This story was published in Soccer Magazine in 1997. It is used with permission

George and Clar Weah in 1996. (Michael Lewis/

By Michael Lewis

George Weah wasn’t always a good-two shoes type of person who would speak out against the atrocities in his native country of Liberia or post money so his national team could continue to participate in World Cup qualifying.

Way back when he was young, Weah was unruly and undisciplined.

“I did all very bad things before I was successful,” he said. “I grew up on the streets. I did a lot of crazy things. I smoked and I drank. When the time came, I went back to the way it’s supposed to be. If you don’t have self-disciplined, you don’t have anything.”

But once Weah became focused, there has been no stopping him – on and off the field.

“He is the most popular figure in Liberia,” said countryman Jerry Wion, news and editorial director of the U.S.-based African News Forum. “Imagine him sponsoring a game for his team in another country.”

Weah has learned how high the price of fame can be, and it’s not just in dollars and cents.

The veteran forward has taken a considerable amount of money out of his pocket to finance Liberia’s World Cup effort. But the real tool has been in the emotional sense.

Weah, everyone’s international player of the year in 1995 after a brilliant season with defending Italian champion A.C. Milan, lost his house and his cars in his native Liberia and had two cousins raped after he made comments about the fate of the war-torn country.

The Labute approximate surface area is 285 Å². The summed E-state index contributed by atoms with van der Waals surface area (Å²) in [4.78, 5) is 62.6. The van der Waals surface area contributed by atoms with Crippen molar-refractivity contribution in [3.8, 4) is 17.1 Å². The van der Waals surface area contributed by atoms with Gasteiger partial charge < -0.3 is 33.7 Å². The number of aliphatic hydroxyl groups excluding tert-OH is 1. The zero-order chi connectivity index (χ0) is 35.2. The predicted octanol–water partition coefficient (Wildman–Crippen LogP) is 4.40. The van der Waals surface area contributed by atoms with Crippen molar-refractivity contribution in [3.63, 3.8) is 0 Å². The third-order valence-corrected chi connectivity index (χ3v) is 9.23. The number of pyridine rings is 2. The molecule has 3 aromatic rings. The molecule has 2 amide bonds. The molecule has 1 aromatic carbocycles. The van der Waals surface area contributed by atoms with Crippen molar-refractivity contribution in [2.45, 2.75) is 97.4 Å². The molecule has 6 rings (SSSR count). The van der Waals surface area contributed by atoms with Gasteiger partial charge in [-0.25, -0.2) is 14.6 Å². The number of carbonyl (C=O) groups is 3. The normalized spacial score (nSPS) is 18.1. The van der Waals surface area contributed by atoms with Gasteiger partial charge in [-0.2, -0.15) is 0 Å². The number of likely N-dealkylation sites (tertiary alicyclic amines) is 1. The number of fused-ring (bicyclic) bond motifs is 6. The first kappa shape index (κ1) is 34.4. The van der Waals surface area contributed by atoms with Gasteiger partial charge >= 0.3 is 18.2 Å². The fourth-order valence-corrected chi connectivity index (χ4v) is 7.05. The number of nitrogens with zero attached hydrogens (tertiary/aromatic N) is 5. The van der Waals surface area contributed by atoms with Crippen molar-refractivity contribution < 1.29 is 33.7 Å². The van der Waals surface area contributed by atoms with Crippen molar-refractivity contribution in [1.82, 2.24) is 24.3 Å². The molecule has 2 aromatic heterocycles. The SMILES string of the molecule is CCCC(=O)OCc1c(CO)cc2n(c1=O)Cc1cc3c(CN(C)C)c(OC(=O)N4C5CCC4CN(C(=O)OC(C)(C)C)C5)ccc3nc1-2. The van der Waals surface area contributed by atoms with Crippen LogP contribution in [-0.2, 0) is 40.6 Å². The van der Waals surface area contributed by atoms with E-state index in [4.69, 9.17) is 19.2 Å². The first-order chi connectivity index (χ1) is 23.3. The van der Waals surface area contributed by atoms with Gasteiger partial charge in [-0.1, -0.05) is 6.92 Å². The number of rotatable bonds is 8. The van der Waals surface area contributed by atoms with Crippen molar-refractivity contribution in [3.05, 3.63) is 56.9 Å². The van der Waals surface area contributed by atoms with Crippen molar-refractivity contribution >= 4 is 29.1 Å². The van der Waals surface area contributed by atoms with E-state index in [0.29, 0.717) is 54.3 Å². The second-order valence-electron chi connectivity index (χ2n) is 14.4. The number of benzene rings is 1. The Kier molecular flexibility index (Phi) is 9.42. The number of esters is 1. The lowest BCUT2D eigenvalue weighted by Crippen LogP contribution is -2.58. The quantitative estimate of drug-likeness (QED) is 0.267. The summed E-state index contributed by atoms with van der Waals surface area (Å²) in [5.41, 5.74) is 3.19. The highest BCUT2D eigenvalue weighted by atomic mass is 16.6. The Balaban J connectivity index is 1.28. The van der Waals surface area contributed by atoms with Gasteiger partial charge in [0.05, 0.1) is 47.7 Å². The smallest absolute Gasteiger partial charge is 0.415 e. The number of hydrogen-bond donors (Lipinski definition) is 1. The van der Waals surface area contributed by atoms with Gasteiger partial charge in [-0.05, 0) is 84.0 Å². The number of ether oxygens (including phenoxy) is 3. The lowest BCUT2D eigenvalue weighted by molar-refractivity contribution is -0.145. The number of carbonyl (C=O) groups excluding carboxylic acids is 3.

According to friends, Weah is a private, soft-spoken person who prefers to let his playing rather than his mouth do the talking.

“He is the same person that I knew,” said Rwandan native Aida Brooks, who had a restaurant in Monrovia, Liberia, which Weah frequented many times. “He has not changed. He is a quiet person.”

In fact, Brooks said that she is so close to and has so much respect for Weah that she calls the star “my brother.”

“He is not a politician,” Brooks said. “He is a sports future. He is not one to make public statements. Sometimes it gets you into trouble.”

Weah discovered that the hard way in May when he spoke out against rebels in Liberia, which has been ripped apart by civil war.

In an interview, Weah said he supported the idea of Liberia becoming a trust territory under UN Supervision forever “to make Liberians believe in democracy, to make us believe in human rights.”

Weah was in Abidjan, Ivory Coast, preparing a home for his mother and relatives who were displaced because of the civil war.

Charles Taylor, leader of the National Patriotic Front of Liberia, did not like what Weah said and retaliated. Weah’s relatives living in a seaside mansion near Monrovia, Liberia reportedly were flogged and two teenage cousins were raped by members of the front, who then looted the house and set it ablaze.

Weah would rather not talk about politics.

“It’s difficult,” he said. “They found my house and destroyed all my property. People got offended that I made that statement. I’m just trying to keep a low profile.

“In Africa, there is no freedom of speech. I wish I was in America.”

Weah already has been in America. He played for the FIFA World All-Stars in the quadrennial all-star game Giants Stadium last July.

Weah will participate more for the causes – proceeds from the doubleheader will benefit SOS Children’s Villages – than the fame. He wants to work for UNICEF after he retires.